Such a sentiment could easily be extrapolated to a comment about millennial unease, but this feels more personal. It’s Lana, a self-made emblem of vulnerable femininity, in his own words, “a modern woman with a weak constitution,” in her most genuinely unprotected way. She was nervous about sending the first sketches to producer Drew Erickson, she said, and even in finished form, the material sounds like it’s for her ears only. With its solemn silence, meticulously rendered but opaque details, and lack of organizing logic, “Fingertips” seems uninterested in grabbing our attention. There’s no rhythm, no structure, just the strings and the Wurlitzer picking up Lana’s breadcrumbs as she wanders through the misty forest of her own memory.
Elsewhere, Lana throws rocks into these calm waters, most memorably in “A&W.” She writes from the perspective of the other woman, a familiar figure in her discography, at times a compassionate lonely heart; here, a symbol of the anger that unorthodox women unleash. “Did you know that a singer can still be seen as a side piece at 33?” asks Lana, single and childless at 37, subject to constant physical scrutiny. The title is a print-friendly stand-in for “American Whore,” and Lana walks through its many ins and outs: a hounded attention seeker, an illicit lover, a flawed victim (“Do you really think anyone would think I didn’t ask?” Then, after a radical turn that takes the song from a voice-note ballad to a boom-bap backyard rap, she’s someone else entirely: a snotty kid ratting on someone’s mom. Awkward, empowering feminist, Lana here embodies characters who point out how little girlbossing has done to remedy societal malice toward women.They reflect an enduring, reified taxonomy in a post-Roe landscape: We’re whores who deserve what we get, or well children to save from our own decisions.
Where do we go from here? To church, apparently. Lana follows “A&W” with a sermon on lust from Judah Smith, the Beverly Hills pastor and influencer who counts the Biebers (and Lana, too) among her parishioners. The four-and-a-half-minute homily, set to a melancholic piano, is introduced with little comment beyond an occasional laugh or affirmation, possibly from Lana herself; Given its location, the track seems designed to inflame rather than illuminate. At the end, though, comes an interesting core: “I used to think my preaching was mostly about you,” Smith acknowledges, “…I found out my preaching was mostly about me.”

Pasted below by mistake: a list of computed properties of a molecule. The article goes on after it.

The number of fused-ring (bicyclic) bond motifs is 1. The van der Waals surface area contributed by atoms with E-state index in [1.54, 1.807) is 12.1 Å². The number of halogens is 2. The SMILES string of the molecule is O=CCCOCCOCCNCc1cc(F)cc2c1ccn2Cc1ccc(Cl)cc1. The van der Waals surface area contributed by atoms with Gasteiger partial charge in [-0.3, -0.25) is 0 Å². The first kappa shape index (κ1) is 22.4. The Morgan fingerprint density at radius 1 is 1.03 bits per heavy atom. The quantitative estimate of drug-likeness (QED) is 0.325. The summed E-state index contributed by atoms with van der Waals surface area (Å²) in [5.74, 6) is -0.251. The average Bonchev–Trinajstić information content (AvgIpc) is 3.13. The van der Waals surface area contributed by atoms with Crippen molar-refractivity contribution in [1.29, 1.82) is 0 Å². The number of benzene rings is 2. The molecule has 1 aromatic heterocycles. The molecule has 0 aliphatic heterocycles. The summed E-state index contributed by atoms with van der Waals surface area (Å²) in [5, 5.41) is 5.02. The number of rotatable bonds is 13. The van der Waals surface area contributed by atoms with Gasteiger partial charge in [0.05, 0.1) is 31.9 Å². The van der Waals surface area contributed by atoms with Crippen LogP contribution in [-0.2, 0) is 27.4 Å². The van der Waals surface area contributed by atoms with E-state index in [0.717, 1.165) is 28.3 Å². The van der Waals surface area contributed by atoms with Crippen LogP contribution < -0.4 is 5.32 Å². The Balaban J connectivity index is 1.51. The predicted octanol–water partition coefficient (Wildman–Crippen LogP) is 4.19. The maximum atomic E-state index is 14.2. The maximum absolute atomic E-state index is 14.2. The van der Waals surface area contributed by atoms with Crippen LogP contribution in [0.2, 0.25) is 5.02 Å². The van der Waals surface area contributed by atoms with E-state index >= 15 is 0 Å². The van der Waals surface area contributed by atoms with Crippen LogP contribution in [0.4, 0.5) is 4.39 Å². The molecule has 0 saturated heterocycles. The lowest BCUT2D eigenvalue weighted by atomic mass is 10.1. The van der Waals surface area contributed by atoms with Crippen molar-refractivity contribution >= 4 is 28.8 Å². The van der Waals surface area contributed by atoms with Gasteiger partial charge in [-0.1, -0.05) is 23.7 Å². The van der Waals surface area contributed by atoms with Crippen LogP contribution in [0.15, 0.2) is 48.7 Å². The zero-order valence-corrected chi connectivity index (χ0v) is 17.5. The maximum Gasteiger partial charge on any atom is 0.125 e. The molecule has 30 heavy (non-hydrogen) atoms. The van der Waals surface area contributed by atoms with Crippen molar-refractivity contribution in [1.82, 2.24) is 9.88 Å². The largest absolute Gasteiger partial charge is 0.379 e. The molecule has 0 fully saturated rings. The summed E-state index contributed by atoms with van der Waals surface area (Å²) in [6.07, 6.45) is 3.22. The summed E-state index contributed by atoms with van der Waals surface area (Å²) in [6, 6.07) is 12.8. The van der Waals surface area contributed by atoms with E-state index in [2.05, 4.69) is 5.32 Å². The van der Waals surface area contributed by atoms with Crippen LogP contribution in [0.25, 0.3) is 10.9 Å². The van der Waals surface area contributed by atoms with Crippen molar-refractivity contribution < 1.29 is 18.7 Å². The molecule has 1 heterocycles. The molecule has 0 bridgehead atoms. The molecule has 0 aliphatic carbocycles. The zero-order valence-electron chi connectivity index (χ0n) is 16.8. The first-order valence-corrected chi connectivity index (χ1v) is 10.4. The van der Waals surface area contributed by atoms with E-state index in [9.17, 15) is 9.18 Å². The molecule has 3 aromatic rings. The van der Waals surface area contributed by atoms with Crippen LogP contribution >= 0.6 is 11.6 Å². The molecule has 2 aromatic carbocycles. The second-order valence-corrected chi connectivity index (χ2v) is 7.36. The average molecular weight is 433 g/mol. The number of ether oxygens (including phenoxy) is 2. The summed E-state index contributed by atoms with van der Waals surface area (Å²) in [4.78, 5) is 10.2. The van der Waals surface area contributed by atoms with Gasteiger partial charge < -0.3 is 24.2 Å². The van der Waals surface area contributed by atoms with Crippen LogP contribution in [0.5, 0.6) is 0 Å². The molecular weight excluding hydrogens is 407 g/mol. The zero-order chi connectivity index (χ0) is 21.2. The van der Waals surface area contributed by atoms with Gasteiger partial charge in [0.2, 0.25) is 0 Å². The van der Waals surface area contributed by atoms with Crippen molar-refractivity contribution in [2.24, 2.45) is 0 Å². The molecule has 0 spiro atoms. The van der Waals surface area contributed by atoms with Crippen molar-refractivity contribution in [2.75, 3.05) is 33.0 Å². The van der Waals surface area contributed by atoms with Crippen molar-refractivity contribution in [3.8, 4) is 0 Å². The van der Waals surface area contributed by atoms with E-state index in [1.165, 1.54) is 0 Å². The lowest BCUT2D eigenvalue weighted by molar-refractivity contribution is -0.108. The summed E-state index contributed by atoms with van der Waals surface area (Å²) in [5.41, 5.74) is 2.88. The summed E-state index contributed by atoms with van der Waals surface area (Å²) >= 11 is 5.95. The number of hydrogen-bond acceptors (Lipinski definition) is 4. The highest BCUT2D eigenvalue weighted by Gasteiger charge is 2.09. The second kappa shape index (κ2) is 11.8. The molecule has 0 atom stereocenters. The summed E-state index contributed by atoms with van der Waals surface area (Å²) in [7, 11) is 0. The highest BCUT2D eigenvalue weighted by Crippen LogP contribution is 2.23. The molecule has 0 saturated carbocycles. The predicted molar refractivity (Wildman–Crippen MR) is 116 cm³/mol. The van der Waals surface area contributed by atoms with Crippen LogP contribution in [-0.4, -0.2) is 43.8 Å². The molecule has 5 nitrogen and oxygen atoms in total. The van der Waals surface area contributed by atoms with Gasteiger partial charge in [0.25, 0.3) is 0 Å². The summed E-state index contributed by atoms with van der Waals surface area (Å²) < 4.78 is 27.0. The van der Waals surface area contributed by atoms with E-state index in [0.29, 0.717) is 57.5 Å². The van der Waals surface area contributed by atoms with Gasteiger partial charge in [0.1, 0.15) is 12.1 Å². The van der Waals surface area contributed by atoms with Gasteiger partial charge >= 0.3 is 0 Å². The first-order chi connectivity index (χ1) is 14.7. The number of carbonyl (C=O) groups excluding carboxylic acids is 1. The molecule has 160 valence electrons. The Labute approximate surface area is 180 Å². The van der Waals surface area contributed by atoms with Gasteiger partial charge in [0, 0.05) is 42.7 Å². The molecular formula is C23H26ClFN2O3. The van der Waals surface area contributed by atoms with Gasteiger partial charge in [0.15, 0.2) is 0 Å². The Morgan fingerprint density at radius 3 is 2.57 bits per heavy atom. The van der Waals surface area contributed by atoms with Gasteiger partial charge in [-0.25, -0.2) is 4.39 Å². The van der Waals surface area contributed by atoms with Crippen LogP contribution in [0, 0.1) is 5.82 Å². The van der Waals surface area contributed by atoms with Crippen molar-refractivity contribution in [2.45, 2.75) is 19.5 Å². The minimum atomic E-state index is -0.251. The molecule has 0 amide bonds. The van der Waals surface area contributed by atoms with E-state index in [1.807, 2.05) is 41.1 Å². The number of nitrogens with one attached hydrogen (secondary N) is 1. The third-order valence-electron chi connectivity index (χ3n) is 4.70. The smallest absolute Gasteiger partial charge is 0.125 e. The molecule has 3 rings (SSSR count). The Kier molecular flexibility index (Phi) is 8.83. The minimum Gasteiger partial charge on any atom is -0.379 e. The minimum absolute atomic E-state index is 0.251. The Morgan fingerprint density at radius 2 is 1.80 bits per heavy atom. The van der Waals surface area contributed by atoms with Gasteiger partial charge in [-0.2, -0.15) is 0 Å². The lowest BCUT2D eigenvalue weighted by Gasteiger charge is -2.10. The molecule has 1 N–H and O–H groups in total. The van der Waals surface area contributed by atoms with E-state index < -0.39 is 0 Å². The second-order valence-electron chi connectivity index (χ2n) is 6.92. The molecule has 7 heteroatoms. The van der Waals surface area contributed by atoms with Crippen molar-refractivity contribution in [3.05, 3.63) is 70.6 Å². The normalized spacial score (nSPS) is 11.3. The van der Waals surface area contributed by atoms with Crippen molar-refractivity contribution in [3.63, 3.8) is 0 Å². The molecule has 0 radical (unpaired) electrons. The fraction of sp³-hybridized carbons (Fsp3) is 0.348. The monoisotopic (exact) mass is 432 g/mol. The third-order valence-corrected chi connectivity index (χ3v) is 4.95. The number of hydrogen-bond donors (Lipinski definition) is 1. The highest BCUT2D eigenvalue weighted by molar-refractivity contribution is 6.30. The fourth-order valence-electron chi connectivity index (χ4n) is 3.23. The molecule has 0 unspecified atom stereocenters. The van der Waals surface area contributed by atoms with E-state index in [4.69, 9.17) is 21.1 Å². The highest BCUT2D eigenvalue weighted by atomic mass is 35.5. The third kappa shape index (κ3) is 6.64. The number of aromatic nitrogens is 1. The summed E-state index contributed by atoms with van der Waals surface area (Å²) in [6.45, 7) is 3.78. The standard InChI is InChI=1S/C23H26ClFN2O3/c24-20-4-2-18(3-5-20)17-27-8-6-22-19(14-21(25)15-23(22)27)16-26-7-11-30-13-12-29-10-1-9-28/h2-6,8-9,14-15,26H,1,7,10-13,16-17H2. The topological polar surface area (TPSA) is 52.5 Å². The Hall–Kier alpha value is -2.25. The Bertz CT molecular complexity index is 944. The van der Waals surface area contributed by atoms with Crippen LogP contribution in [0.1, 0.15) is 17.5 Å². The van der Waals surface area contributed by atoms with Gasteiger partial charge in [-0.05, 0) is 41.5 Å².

Now more than ever, Lana’s preaching is mostly about her, reflecting a growing instinct for self-mythology. In ocean boulevard, she sings explicitly about being Lana Del Rey, with lyrics like “A big man behind the scenes / Sewing Frankenstein’s black dreams into my song” pointing back to the industry plant accusations that surfaced around the time of her debut. That look back also fixates on hip-hop, a long-standing presence in her work that dwindled substantially after 2017. lust for life. Trap beats return, at least in the final stretch of the album, where they accompany some of Lana’s most deliberate provocations. Her lyrics flirt with the transgressions that have previously landed her in hot water, within her and beyond her music: casual Covid breach, brownface. There’s a sense of duplication, of insisting that her path is his alone to forge. On “Taco Truck x VB,” the chimeric closer that is partly a trap remix of Norman fucking Rockwell!From “Venice Bitch,” Lana elbows her way through criticism: “Before you talk let me stop saying / I know, I know, I know you hate me.” She is cooler but without fucking.